Date of Conferral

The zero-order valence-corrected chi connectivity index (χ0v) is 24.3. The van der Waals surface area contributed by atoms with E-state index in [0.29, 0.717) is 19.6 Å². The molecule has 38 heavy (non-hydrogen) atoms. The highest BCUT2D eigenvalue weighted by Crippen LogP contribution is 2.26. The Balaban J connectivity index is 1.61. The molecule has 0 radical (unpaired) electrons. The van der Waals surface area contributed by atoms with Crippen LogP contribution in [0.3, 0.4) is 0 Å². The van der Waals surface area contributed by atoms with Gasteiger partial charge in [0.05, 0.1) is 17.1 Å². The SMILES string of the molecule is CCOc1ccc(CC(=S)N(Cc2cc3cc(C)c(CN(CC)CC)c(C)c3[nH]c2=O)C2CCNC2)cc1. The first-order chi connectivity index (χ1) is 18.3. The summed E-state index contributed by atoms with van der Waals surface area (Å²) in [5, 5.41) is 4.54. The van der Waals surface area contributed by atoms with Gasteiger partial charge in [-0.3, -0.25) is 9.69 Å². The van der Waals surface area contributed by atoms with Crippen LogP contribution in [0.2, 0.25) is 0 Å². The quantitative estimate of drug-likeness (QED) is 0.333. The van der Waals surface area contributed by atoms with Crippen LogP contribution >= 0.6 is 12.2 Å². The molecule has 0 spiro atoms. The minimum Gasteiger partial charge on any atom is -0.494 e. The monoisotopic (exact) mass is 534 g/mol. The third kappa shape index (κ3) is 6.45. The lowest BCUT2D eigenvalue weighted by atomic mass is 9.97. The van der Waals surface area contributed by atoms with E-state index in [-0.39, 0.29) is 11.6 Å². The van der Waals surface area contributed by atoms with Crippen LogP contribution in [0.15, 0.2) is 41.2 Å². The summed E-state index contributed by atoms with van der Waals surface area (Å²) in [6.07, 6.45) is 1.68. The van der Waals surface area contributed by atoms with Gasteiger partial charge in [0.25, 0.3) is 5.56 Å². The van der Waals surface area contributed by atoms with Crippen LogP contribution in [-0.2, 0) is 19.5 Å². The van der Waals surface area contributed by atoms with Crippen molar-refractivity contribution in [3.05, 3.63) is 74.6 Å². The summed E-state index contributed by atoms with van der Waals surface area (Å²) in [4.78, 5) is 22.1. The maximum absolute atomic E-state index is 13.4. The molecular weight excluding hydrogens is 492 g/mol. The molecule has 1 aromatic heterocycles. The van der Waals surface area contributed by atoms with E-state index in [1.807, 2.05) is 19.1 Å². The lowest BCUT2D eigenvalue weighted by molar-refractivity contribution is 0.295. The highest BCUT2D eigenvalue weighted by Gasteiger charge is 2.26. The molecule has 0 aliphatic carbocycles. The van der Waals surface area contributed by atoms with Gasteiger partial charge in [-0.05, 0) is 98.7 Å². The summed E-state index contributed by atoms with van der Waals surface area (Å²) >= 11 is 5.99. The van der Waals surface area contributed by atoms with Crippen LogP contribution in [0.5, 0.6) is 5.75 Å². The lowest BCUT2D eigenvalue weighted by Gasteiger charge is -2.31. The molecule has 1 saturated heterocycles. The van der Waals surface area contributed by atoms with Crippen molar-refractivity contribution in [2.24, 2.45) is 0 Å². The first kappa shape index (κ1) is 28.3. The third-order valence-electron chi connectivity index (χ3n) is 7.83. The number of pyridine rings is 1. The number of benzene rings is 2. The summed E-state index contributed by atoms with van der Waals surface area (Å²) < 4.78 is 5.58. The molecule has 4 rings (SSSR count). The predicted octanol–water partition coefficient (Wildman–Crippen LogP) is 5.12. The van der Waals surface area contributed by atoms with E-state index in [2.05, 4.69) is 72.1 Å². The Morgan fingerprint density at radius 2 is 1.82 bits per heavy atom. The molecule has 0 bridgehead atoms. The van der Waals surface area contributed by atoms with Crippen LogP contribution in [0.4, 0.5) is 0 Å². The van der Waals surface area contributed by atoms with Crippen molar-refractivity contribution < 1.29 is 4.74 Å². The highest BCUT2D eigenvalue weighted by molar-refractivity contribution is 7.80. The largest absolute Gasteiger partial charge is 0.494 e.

Parents of a child diagnosed with autism have a high risk for physical and emotional stress with mental health difficulties. Little research exists regarding fathers with an autistic child, and less information exists on African American fathers who struggle with coping and finding appropriate interventions and resources for raising an autistic child. The purpose of this interpretative, phenomenological study was to analyze the lived experiences of 12 African American fathers raising their child diagnosed with autism spectrum disorder. This study's theoretical lens was Bowen's family systems theory. The data from this study consisted of 12 interviews with African American fathers using an open-ended and semistructured format. Data were analyzed using thematic analysis. The fathers' descriptions of their lived experiences yielded 4 themes: father's interaction with the child, emotional reactions, discipline of the child, and awareness support of autism spectrum disorder. African American fathers indicated positive results caring for their child with autism and desired effective interventions to increase the child's continued success for the future. Findings supported the father's presence as significant as the mothers when caring for a child diagnosed with autism. Implications for positive social change include professionals understanding the lived experiences of the African American father, such as increased community supports, resources, advocates, education, and awareness in the African American community.